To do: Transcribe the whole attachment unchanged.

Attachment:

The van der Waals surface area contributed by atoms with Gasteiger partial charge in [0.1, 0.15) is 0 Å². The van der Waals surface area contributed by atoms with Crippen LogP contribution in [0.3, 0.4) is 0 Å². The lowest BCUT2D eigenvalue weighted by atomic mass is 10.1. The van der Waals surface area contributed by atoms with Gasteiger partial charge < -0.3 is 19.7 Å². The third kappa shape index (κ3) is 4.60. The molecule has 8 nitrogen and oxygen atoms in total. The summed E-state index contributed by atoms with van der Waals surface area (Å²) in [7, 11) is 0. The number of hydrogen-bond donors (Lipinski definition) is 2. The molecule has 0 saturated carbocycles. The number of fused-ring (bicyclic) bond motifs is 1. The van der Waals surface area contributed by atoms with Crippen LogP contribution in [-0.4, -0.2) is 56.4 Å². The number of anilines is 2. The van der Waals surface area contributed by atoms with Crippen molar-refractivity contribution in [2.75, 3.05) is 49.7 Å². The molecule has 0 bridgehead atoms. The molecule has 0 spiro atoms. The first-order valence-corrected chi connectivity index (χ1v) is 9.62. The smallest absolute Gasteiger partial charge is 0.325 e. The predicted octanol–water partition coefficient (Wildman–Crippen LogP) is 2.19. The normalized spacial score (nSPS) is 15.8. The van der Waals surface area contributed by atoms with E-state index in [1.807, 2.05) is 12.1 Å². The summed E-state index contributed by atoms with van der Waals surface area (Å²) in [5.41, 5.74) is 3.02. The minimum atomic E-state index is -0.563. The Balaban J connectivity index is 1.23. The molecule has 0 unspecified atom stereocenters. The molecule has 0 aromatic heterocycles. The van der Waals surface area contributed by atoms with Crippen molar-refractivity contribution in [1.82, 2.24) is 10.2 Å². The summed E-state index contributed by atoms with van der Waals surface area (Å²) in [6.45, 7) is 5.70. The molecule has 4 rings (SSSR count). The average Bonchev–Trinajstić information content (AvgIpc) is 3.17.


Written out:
The van der Waals surface area contributed by atoms with Gasteiger partial charge in [0.1, 0.15) is 0 Å². The van der Waals surface area contributed by atoms with Crippen LogP contribution in [0.3, 0.4) is 0 Å². The lowest BCUT2D eigenvalue weighted by atomic mass is 10.1. The van der Waals surface area contributed by atoms with Gasteiger partial charge < -0.3 is 19.7 Å². The third kappa shape index (κ3) is 4.60. The molecule has 8 nitrogen and oxygen atoms in total. The summed E-state index contributed by atoms with van der Waals surface area (Å²) in [7, 11) is 0. The number of hydrogen-bond donors (Lipinski definition) is 2. The molecule has 0 saturated carbocycles. The number of fused-ring (bicyclic) bond motifs is 1. The van der Waals surface area contributed by atoms with Crippen LogP contribution in [-0.4, -0.2) is 56.4 Å². The number of anilines is 2. The van der Waals surface area contributed by atoms with Crippen molar-refractivity contribution in [2.75, 3.05) is 49.7 Å². The molecule has 0 bridgehead atoms. The molecule has 0 spiro atoms. The first-order valence-corrected chi connectivity index (χ1v) is 9.62. The smallest absolute Gasteiger partial charge is 0.325 e. The predicted octanol–water partition coefficient (Wildman–Crippen LogP) is 2.19. The normalized spacial score (nSPS) is 15.8. The van der Waals surface area contributed by atoms with E-state index in [1.807, 2.05) is 12.1 Å². The summed E-state index contributed by atoms with van der Waals surface area (Å²) in [5.41, 5.74) is 3.02. The minimum atomic E-state index is -0.563. The Balaban J connectivity index is 1.23. The molecule has 0 unspecified atom stereocenters. The molecule has 0 aromatic heterocycles. The van der Waals surface area contributed by atoms with Crippen molar-refractivity contribution in [1.82, 2.24) is 10.2 Å². The summed E-state index contributed by atoms with van der Waals surface area (Å²) in [6.45, 7) is 5.70. The molecule has 4 rings (SSSR count). The average Bonchev–Trinajstić information content (AvgIpc) is 3.17.